"It's funny you say that," Graham said. "I didn't know if I was seeing things or not, but when I watched him on film, the ball got there very fast."
Moss picked it up from there.
"For him to dislocate my finger and for the doctor to pull it out, I've never had no problems with my fingers before," Moss said. "You have a shoulder here, an ankle here, a knee here and that comes with the territory. For me to be catching balls my whole life and then all of a sudden my finger pops out of place, man, I've never experienced that and it hurt like hell."
Moss suffered the finger injury while catching a pass from Kaepernick during the quarterback's first NFL start, a 32-7 victory over Chicago in Week 11. With that play in mind, I asked Moss if he cranked up the 'Jugs' machine to simulate Kaepernick's velocity. He said it's no use because the machine can't deliver the ball as hard as Kaepernick throws even on its highest setting.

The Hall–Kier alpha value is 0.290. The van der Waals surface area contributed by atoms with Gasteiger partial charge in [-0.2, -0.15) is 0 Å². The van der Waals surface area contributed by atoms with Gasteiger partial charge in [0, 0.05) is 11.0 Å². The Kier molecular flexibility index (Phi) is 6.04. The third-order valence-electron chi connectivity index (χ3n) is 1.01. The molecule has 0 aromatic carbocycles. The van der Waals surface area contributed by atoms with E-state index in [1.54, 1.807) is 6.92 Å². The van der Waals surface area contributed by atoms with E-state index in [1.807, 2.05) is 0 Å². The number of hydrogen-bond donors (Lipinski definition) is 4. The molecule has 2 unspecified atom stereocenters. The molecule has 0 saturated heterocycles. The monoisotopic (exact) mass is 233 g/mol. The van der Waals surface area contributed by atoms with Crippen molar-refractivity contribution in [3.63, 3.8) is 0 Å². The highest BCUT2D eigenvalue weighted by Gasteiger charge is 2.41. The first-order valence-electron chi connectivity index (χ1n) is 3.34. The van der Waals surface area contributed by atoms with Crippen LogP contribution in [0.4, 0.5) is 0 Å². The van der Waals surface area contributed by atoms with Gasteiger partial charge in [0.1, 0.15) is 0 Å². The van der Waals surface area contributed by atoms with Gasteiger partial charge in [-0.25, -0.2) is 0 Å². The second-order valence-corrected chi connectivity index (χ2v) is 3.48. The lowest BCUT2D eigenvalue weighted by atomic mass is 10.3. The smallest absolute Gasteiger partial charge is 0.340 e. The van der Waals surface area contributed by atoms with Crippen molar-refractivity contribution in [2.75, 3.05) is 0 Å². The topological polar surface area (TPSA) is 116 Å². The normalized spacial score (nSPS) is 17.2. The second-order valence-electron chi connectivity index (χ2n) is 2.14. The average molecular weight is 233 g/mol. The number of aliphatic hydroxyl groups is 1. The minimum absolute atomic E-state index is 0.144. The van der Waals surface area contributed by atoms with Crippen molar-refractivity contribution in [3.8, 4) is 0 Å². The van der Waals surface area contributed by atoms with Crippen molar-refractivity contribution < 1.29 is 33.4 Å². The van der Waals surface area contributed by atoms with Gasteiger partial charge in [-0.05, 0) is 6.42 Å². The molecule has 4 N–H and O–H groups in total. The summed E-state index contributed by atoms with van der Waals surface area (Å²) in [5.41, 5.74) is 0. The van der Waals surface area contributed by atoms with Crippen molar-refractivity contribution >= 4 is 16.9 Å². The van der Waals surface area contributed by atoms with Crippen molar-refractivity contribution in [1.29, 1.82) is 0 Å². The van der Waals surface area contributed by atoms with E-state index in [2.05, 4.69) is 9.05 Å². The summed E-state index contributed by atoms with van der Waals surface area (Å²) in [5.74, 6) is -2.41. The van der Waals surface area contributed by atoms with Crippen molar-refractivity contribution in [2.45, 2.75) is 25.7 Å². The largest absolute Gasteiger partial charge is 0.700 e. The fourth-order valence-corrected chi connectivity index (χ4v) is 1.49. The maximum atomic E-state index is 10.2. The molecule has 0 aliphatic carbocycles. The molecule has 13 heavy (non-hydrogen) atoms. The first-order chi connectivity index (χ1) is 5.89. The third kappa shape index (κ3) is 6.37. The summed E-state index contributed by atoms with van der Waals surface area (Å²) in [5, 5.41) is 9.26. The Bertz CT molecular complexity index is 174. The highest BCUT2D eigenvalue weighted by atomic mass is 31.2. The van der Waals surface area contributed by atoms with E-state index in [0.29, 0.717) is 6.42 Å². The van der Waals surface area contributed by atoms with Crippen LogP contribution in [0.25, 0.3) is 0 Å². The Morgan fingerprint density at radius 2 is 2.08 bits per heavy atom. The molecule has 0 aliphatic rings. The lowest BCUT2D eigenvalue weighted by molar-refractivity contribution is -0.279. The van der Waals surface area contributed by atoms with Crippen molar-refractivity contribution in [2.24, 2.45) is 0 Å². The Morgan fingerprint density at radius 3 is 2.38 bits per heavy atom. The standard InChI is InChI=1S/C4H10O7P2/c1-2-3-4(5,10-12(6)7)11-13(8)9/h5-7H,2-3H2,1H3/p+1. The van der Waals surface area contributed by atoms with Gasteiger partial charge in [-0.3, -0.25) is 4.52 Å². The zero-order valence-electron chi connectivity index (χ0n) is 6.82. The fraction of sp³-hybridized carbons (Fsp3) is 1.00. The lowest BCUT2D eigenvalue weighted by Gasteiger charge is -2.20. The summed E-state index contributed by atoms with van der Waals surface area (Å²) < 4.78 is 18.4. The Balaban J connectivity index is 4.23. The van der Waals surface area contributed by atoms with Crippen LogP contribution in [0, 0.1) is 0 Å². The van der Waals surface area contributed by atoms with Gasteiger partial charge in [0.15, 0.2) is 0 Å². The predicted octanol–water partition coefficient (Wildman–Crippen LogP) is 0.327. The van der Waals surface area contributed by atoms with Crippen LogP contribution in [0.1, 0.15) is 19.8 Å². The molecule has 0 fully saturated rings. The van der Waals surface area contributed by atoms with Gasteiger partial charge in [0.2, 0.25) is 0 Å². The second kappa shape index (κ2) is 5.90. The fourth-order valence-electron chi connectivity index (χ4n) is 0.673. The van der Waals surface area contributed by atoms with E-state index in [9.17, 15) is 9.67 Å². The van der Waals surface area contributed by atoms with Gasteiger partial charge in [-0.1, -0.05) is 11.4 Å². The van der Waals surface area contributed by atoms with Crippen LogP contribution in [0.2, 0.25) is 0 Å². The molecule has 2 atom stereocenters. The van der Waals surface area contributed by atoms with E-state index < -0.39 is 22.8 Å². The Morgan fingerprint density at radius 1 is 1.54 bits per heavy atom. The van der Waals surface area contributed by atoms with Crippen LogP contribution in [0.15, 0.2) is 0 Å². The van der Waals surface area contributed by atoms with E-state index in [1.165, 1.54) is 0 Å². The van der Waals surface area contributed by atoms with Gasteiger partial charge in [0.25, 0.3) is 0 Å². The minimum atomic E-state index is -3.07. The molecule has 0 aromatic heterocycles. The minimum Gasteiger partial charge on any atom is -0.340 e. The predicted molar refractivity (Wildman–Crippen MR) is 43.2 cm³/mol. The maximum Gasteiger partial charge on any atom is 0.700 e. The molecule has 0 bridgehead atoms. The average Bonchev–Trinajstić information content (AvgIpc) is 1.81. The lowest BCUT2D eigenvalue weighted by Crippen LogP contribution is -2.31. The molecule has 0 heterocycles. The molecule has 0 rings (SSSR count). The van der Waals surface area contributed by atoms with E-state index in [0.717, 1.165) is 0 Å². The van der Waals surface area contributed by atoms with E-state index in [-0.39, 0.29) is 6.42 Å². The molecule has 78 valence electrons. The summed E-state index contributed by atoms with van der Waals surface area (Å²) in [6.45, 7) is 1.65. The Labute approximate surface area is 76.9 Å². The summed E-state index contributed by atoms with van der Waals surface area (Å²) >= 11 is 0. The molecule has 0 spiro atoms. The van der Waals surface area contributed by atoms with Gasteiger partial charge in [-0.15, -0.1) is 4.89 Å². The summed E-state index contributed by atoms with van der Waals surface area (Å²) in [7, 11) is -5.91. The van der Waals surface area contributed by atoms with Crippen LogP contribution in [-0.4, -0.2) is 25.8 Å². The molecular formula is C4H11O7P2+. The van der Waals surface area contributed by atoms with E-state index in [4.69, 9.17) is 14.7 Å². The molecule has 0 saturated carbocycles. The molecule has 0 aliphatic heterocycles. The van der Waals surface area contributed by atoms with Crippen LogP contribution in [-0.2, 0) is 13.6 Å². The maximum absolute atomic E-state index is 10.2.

"I mean, it's hard to really explain, man," Moss said. "I really think the only way you can experience how hard he throws is if you put a pair of gloves on and go out here and play catch with him."
Kaepernick played baseball competitively and could throw a fastball 90 mph, and then some.
"One of our equipment managers, Doc, sometimes he doesn't even wear gloves and he catches 'Kap' to warm him up," Moss said. "And then sometimes I feel sorry for him that I'll go up and catch a few balls just to let his hands rest. And then once he heat mine up, 'All right, Doc, it's all yours.'
"I mean, Kaepernick is an incredible talent, man. I remember early in Brett Favre's career when he broke a couple fingers, but he broke them out in the tundra, I think, because it was cold. 'Kap' breaking fingers in 60- and 70-degre weather. I'm a big fan of Kaepernick's and it's fun to play with him."